A colleague of mine after returning from a Myers Briggs feed-back session with the consultant who had done the assessment on him told me the following story. The consultant told him how his Myers-Briggs personality type meant that he made decisions based on rational, logical analysis. My colleague replied that this was not very important information because that was how everybody made decisions. What followed was a 30 minute argument where my colleague tried to convince the consultant that it was impossible to make decisions any other way. The truth is that we largely do not use logical rational analysis in most decisions that we make.
While this book is now nearly ten years old it provides conclusive evidence on how people really make decisions in different situations and commonly in ways completely different than training programs on decision making. Gary Klein has studied lots of decision makers, especially those under time or pressure stress such as military commanders or fire-fighters, but the decision making processes he identifies also apply to other situations. On page 10 he describes how students deciding on which job to take at the end of their university courses would apparently use logical rational analysis over a period of days or weeks but in the vast majority of cases come back to the gut decision they had made very early in the process.
Instead of looking at possible options and comparing their merits and flaws we tend to go through a much less rational process where commonly we will go with the first option that we consciously look at that will work.
Klein describes what he calls the Recognition Primed Decision (RPD) model to describe how people go through this process.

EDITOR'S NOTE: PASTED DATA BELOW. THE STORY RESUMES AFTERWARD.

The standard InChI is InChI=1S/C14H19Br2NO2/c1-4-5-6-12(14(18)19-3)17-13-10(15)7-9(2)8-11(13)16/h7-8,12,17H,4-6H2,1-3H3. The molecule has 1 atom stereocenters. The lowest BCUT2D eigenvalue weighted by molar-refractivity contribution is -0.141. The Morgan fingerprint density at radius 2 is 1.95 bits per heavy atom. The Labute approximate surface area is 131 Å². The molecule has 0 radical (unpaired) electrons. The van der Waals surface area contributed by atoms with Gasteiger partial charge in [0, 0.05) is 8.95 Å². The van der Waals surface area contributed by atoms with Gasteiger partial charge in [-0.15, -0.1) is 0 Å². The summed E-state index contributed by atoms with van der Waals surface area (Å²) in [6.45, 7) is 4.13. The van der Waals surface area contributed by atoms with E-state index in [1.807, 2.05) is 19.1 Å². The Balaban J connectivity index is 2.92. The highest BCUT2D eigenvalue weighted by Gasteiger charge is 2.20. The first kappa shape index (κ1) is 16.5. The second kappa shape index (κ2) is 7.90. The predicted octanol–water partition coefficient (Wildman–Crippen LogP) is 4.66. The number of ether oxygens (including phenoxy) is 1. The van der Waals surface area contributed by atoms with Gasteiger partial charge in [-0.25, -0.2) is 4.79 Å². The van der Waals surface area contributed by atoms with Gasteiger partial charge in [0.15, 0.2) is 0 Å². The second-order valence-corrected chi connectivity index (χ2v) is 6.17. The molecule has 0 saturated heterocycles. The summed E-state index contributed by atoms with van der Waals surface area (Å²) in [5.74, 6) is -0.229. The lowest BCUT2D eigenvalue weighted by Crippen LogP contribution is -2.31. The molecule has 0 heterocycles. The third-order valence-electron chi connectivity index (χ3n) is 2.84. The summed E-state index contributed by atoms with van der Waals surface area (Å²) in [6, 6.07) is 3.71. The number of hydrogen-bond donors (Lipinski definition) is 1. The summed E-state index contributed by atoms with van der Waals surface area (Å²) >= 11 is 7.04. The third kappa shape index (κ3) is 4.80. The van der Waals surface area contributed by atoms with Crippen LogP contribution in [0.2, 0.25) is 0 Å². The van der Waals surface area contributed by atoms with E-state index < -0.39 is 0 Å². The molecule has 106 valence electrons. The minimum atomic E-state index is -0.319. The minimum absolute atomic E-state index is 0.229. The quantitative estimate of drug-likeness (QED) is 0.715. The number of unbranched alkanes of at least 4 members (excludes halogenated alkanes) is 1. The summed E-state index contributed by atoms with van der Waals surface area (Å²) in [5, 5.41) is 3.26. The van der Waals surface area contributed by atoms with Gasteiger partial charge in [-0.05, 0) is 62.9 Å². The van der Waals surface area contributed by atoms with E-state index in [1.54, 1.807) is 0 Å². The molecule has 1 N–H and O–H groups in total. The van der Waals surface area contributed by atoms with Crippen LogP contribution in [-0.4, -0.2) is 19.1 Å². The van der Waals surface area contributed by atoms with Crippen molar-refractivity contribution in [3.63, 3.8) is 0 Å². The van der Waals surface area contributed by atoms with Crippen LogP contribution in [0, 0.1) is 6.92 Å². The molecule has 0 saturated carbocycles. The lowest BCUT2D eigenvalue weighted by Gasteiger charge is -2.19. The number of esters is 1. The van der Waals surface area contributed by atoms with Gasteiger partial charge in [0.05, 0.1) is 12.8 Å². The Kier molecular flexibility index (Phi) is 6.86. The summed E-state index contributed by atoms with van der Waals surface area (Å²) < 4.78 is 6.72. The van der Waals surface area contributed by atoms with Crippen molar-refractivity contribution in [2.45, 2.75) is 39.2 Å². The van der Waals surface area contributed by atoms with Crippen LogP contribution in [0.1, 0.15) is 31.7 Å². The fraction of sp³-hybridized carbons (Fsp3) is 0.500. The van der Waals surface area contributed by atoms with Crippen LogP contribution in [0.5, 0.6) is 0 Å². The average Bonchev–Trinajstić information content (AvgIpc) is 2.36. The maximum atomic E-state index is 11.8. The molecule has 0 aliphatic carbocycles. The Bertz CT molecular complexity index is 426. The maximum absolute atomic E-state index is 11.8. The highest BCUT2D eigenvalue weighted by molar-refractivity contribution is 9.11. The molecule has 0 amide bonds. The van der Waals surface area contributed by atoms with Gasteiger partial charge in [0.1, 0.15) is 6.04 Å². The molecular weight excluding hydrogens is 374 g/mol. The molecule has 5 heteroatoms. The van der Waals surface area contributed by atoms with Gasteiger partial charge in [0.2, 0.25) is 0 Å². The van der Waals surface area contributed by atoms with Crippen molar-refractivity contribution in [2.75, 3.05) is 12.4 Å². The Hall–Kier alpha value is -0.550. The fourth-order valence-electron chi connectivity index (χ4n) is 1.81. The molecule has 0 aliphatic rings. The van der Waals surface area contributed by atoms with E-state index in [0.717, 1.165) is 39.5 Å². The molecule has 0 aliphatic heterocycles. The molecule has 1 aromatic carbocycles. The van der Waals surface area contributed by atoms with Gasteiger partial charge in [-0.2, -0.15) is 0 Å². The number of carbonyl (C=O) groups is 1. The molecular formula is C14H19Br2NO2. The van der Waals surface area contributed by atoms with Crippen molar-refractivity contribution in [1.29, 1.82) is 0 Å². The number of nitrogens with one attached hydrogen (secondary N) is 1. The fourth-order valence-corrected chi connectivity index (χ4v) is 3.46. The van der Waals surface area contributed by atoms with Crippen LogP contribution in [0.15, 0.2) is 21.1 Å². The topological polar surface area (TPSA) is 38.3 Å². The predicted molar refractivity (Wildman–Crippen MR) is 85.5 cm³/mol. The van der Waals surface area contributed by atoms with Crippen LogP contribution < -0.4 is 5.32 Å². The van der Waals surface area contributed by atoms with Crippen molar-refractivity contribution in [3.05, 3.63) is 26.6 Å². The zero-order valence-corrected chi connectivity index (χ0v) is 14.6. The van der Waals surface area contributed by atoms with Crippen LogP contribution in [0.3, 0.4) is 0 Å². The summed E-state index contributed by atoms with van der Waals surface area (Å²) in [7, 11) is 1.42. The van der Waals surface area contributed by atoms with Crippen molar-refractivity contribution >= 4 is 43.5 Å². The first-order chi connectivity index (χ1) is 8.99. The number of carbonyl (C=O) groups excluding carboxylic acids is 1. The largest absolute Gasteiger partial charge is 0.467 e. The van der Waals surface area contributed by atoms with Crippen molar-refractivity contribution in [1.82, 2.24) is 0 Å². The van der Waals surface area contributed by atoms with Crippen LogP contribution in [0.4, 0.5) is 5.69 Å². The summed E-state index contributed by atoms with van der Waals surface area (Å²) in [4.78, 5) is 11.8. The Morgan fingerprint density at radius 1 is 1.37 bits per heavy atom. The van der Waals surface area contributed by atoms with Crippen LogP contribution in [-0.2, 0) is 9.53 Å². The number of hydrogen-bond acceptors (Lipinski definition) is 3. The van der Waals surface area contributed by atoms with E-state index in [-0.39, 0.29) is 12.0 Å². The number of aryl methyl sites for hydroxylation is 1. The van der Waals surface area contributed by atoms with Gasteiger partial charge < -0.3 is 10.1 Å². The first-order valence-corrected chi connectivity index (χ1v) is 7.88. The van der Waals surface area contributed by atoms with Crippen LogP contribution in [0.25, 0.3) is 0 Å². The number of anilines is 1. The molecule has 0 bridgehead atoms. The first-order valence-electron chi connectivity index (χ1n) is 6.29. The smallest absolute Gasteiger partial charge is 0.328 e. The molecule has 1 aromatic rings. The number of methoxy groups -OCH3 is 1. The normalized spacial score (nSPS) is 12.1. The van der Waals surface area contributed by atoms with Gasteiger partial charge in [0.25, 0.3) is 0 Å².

Now we are not talking about decisions analysing a large company takeover or purchasing a new defence system for the military where options are clearly analysed in detail (although looking at some recent decisions in both these arenas emotions and intuition seem to play a large part as well). We are talking about smaller decisions and decisions taken under time pressure.
Interesting areas of the book are:
- Chapter 10 - The Power to See the Invisible. This is a chapter about expertise and how it aids decision making, in particular to respond to what is not happening when it should be. The chapter also makes recommendations on how training programs should be structured to improve the accumulation of expertise.
- Chapter 11 - The Power of Stories. This is a chapter about how we can use stories to communicate and help people make decisions. This is a chapter that everyone should read.
- Chapter 13 - The Power to Read Minds. This is a chapter on how we should communicate intent. How many times have we all issued instructions, either in writing or verbally, and then something completely different has happened? I thought I was pretty bad at this until I read the story on page 223 of how only 34% of company commanders carried out the intentions of their battalion commander in military exercises, even though the battalion commanders had issued written statements of intent. If this is happening in individuals who are highly trained and promoted on their abilities, how hard is it for all of us to truly communicate our intent? By using models on how people make decisions Klein has some useful tips on page 225 and 229 on how to better communicate intent.
As futurists we are constantly working with people and how they make decisions about what might or might not happen in the future. Understanding how people make decisions generally helps us work better on how to make decisions on the future. Understanding the nature of problems and when to use and not use experts for decision making also helps.
I would recommend this book for anyone that works in teams, has to make time pressured decisions, or is simply interested in better understanding how they and the people around them make decisions.